RPTR: You might help our skeptical attitude if you give us a little bit more. You're saying you have other information?

SPP: Yeah, and I won't go into that now.

RPTR: Well, you can see that people are not buying it.

SPP: Well, time will be the judge of that, OK? You tell me six months from now if the Ramseys aren't convicted and where this case had gone, OK? We'll let time be the judge.

RPTR: Without even charging them for murder the Aisenbergs may be facing a 30-year sentence for obstruction of justice and fraud. The parallels to the Ramsey case are significant. No comment, huh? Gee, I can't understand.

RPTR: What besides the handwriting?

SPP: We know the alibi doesn't hold up. We know three or four other things that I won't detail.

RPTR: Can you say that again, about the alibi?

SPP: The alibi does not hold up.

RPTR: That he was supposedly where?

SPP: Up in their cabin in Rollinsville.

RPTR: Home asleep.

SPP: They had a little cabin.

RPTR: It doesn't bother you that you could possibly be slandering this man?

SPP: No.

RPTR: How can you be sure?

RPTR: Why doesn't the alibi hold up?

SPP: Who's been slandering the Ramseys with impunity for the last two-and-a-half years?

RPTR: But that has nothing to do with this guy.

SPP: Let's face it. These people went on Larry King, they went on Good Morning America [sic]. I'd say three different--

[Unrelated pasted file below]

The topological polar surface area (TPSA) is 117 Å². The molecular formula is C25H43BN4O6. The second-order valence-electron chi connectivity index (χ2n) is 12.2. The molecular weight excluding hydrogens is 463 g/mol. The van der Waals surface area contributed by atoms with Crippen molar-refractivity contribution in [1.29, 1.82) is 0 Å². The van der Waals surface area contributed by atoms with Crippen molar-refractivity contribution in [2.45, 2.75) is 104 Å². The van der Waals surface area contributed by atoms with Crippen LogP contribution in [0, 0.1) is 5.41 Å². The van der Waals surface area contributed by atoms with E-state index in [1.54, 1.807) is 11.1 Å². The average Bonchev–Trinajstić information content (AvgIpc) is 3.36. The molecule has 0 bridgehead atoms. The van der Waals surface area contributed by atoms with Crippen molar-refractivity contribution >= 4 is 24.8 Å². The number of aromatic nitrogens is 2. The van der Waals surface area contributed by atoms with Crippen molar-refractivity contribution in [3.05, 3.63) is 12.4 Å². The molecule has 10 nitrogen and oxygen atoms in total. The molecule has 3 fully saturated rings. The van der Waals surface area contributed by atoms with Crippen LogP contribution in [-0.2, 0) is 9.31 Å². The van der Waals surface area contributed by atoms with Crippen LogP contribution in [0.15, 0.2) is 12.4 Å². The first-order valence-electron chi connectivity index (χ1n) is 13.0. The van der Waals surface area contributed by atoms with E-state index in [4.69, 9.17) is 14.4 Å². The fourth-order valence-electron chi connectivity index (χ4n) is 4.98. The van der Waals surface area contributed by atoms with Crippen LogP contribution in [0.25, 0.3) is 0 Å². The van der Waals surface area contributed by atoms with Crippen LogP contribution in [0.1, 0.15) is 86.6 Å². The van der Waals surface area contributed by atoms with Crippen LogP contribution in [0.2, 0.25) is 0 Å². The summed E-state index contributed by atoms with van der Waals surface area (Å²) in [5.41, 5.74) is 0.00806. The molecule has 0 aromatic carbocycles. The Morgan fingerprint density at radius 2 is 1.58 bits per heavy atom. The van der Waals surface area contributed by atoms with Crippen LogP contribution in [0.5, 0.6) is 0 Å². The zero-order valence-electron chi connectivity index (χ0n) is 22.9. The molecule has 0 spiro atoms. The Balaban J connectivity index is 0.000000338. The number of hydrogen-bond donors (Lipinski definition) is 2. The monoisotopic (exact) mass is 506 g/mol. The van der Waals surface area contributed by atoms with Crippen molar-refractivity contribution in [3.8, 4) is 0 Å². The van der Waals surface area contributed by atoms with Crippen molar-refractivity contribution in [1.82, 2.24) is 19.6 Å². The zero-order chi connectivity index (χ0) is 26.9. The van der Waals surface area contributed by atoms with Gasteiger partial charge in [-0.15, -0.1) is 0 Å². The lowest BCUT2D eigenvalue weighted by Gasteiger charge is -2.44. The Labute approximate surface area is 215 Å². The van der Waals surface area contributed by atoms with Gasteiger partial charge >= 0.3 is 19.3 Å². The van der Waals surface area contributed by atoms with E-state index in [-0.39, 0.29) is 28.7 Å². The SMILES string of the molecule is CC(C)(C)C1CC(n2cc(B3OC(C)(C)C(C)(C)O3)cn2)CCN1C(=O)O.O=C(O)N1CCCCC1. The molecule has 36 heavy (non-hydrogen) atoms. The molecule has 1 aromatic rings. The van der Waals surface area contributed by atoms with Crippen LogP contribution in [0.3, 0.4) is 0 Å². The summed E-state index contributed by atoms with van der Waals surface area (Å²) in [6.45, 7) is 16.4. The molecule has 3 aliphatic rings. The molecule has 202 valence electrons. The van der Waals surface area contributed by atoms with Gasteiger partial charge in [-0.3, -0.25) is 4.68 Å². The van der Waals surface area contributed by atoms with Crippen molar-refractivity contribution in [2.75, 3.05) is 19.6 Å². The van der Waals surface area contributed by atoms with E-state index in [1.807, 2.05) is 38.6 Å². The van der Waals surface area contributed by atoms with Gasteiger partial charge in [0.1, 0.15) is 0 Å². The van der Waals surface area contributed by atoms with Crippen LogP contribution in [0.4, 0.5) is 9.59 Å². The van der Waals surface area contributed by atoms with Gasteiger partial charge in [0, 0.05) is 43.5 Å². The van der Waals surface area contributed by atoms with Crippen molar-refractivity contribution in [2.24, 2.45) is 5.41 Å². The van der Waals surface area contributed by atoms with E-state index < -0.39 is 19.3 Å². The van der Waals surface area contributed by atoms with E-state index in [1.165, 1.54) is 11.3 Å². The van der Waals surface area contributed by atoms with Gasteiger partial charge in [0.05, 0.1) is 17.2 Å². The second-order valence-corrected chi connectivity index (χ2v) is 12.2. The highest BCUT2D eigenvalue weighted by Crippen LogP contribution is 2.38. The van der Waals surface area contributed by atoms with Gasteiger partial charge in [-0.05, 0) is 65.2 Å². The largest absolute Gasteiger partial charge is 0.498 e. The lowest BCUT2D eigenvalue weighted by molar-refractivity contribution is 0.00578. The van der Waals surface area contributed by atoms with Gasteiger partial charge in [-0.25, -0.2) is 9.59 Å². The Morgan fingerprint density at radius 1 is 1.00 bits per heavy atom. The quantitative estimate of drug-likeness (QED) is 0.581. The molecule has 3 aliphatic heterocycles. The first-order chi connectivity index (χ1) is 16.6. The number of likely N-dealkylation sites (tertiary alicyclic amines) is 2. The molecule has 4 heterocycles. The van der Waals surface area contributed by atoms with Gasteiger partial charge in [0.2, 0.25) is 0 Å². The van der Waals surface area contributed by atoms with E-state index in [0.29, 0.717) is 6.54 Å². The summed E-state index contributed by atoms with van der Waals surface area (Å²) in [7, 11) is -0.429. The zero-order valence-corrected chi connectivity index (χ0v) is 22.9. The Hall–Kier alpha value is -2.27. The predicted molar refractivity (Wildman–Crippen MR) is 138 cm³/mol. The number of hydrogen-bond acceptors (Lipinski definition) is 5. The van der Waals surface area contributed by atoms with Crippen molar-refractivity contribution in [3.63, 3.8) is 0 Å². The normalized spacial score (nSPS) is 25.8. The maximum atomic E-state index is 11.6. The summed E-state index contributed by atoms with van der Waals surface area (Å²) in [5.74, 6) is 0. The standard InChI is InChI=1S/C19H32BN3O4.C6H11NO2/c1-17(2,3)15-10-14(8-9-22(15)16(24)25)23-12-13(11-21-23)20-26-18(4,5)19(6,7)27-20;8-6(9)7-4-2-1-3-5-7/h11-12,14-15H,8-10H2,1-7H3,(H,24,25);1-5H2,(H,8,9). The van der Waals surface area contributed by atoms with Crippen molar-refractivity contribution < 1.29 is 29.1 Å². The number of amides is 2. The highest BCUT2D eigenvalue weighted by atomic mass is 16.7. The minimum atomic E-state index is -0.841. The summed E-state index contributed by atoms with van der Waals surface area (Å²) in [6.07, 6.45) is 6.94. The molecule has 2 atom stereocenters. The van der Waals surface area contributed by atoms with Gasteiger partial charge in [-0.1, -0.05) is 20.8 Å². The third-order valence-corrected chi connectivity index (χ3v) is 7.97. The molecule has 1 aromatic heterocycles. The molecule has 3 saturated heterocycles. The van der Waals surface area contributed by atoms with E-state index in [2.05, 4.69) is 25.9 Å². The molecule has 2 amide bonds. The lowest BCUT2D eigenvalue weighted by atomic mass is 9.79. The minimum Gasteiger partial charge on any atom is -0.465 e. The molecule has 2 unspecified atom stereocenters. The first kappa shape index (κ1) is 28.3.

RPTR: In lieu of talking to the police.

SPP: No, I'm talking about the McReynolds now. Try to follow along, OK? They went on three different national TV programs and made statements about--talked about what they knew about JonBenét. So they're public figures.

RPTR: Why doesn't their alibi hold up?

SPP: Well, for one thing--I won't get into a lot of detail but they're a husband and wife who were apparently home alone in a little cabin up in the mountains.

RPTR: Mr. Peterson, I have to say your reputation has been questioned in Denver. Is that why you're holding this news conference here?

SPP: Oh, I'm controversial. My competition will tell you that.

RPTR: But you've served jail time, haven't you?

SPP: Jail time? No. Where are you coming from?